Management pundit Peter Drucker - often called "the father of modern management" - would have turned 100 this month, which has led to a week-long celebration at the two schools that bear his name, a self-help book aiming to explain how "Peter Drucker's wisdom can inspire and transform your life", and of course countless articles in the media, from the Financial Times to The Economist to Harvard Business Review.
I have "The Essential Drucker" at home, although I'll admit I never made it past page 58 (I still have the bookmark in place), as I find Drucker's style a bit off-putting - his writing, at least in that book, is very terse with no example to back up the insights he gives; I am more used to business authors who illustrate their points with stories from the companies they have consulted for. But I do plan on giving the book another try in the near future.
I particularly liked the Economist's column on Drucker, which points out that "[w]hen Drucker first turned his mind to the subject in the 1940s [the management-advice business] was a backwater." As a result, Drucker comes across as genuinely eager to help businesses improve. In addition, he remained in the profession for over 60 years, which gives him added credibility in a field that "has always been prey to fads and fraudsters."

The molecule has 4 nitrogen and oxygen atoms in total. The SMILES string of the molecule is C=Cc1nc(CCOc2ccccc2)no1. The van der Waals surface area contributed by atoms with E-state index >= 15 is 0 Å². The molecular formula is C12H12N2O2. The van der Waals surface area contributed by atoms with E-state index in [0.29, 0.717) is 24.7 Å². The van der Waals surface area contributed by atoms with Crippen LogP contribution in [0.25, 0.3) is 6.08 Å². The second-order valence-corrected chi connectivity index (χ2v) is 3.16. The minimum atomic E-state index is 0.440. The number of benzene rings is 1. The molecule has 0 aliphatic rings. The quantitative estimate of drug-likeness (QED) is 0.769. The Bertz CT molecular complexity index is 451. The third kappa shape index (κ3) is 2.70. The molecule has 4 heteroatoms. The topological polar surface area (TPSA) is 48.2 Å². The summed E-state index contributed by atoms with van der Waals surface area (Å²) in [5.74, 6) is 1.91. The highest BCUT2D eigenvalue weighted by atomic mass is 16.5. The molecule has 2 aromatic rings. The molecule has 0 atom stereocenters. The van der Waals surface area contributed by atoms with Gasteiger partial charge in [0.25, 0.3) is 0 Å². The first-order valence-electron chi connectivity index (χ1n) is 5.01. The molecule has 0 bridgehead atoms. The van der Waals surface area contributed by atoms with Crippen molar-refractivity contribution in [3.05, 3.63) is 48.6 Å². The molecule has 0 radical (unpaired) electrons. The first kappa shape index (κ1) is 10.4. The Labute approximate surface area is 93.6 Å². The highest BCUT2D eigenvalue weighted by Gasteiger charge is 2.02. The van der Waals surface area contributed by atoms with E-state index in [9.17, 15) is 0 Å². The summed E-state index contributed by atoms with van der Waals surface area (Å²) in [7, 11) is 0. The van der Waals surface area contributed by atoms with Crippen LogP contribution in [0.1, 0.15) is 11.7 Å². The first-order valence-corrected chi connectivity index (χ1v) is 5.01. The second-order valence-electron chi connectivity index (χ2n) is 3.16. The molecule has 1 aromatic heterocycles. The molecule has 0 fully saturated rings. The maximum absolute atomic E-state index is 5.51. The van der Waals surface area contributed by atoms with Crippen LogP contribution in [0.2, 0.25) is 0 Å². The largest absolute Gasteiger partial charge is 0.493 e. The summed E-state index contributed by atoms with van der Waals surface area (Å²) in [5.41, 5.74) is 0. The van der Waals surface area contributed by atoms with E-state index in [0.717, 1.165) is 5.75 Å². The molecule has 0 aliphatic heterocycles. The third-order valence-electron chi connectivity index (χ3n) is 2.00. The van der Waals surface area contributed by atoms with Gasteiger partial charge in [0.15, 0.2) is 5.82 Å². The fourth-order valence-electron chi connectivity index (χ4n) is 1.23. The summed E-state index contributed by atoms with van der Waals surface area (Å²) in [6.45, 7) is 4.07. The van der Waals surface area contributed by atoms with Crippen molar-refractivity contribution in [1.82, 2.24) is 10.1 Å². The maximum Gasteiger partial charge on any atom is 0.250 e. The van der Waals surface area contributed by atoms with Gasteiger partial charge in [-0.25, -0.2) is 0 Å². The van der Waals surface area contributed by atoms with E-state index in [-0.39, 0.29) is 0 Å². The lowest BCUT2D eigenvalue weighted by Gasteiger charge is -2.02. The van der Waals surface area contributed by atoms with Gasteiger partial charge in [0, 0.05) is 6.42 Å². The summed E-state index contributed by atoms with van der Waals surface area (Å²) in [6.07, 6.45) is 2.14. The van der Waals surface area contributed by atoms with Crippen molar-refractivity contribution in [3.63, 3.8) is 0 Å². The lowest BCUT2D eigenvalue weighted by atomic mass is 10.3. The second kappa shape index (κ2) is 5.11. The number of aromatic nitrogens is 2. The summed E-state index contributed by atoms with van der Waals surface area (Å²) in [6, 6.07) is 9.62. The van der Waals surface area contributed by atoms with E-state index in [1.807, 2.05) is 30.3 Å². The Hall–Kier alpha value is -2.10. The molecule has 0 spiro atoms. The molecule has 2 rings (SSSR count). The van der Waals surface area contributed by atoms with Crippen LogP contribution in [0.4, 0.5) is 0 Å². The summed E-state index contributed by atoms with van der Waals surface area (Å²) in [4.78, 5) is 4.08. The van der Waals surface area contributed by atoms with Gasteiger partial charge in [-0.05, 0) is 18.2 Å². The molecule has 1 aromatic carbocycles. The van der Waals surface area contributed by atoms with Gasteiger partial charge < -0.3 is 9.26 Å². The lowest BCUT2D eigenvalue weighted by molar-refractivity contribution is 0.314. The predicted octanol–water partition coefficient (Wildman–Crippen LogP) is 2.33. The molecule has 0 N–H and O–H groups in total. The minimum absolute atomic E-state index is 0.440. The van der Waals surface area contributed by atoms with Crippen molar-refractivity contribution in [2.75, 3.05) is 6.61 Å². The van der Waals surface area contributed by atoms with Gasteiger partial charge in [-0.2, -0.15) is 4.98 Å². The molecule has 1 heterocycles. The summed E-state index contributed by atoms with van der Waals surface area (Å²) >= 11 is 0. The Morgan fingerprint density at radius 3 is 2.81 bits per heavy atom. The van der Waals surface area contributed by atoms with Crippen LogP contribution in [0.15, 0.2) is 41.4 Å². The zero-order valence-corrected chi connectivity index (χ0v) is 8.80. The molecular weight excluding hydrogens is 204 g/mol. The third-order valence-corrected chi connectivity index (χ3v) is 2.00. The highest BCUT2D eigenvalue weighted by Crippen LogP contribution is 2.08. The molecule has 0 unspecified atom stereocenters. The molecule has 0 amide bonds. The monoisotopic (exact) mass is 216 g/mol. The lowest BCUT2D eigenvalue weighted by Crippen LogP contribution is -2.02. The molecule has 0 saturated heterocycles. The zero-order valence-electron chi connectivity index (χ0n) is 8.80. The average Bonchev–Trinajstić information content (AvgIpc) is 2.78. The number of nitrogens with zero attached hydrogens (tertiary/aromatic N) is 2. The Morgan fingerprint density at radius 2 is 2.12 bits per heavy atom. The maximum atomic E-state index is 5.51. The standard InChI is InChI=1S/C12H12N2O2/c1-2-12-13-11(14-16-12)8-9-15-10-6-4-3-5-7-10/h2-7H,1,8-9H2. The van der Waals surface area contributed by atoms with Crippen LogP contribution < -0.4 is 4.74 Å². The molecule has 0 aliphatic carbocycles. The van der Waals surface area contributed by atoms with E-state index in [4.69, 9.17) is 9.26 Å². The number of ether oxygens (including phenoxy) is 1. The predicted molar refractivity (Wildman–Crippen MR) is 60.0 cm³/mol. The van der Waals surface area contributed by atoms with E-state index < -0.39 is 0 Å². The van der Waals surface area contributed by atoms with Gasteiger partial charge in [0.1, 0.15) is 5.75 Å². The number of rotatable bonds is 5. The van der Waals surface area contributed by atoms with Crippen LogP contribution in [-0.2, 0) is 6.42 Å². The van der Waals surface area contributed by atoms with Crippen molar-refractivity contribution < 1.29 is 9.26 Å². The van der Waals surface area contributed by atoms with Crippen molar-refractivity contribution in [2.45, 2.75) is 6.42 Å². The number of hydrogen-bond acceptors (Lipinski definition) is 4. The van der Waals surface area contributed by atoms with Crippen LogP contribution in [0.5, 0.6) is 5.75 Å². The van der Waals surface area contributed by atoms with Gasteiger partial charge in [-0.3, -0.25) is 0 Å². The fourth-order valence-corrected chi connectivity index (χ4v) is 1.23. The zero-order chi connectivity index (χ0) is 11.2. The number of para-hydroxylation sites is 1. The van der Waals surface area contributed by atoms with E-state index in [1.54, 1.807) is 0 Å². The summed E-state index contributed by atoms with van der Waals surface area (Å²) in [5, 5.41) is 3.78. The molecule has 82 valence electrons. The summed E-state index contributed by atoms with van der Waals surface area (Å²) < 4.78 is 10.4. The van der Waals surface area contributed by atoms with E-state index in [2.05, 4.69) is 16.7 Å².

My favorite quote in the article is: "Drucker liked to say that people used the word guru because the word charlatan was so hard to spell." Needless to say, Drucker did not view himself as a guru, although that is precisely what the Economist called him when he was featured in its, you guessed it, "management gurus" series (see "Management Guru: Peter Drucker", October 2008 - the article provides a great overview of Drucker's life and contributions, although unfortunately it is available only to subscribers). Additional Economist articles on or by Peter Drucker are listed on this page.
I also enjoyed reading HBR's spotlight on Drucker, in particular Rosabeth Moss Kanter's article ("What would Peter say?"), in which she summarizes Drucker's main themes as follows (I am excerpting her points - read the full article for the complete statements): (1) "Management should be a profession", (2) "Knowledge workers [an expression Drucker coined decades ago] cannot be controlled; they must be motivated", and (3) "Not-for-profit organizations are necessary ingredients in producing a good society."
For those of you who would like to read a full article by Peter Drucker, the Wall Street Journal recently reprinted Drucker's 1993 column entitled "Drucker on Management: A Turnaround Primer". You can find it here.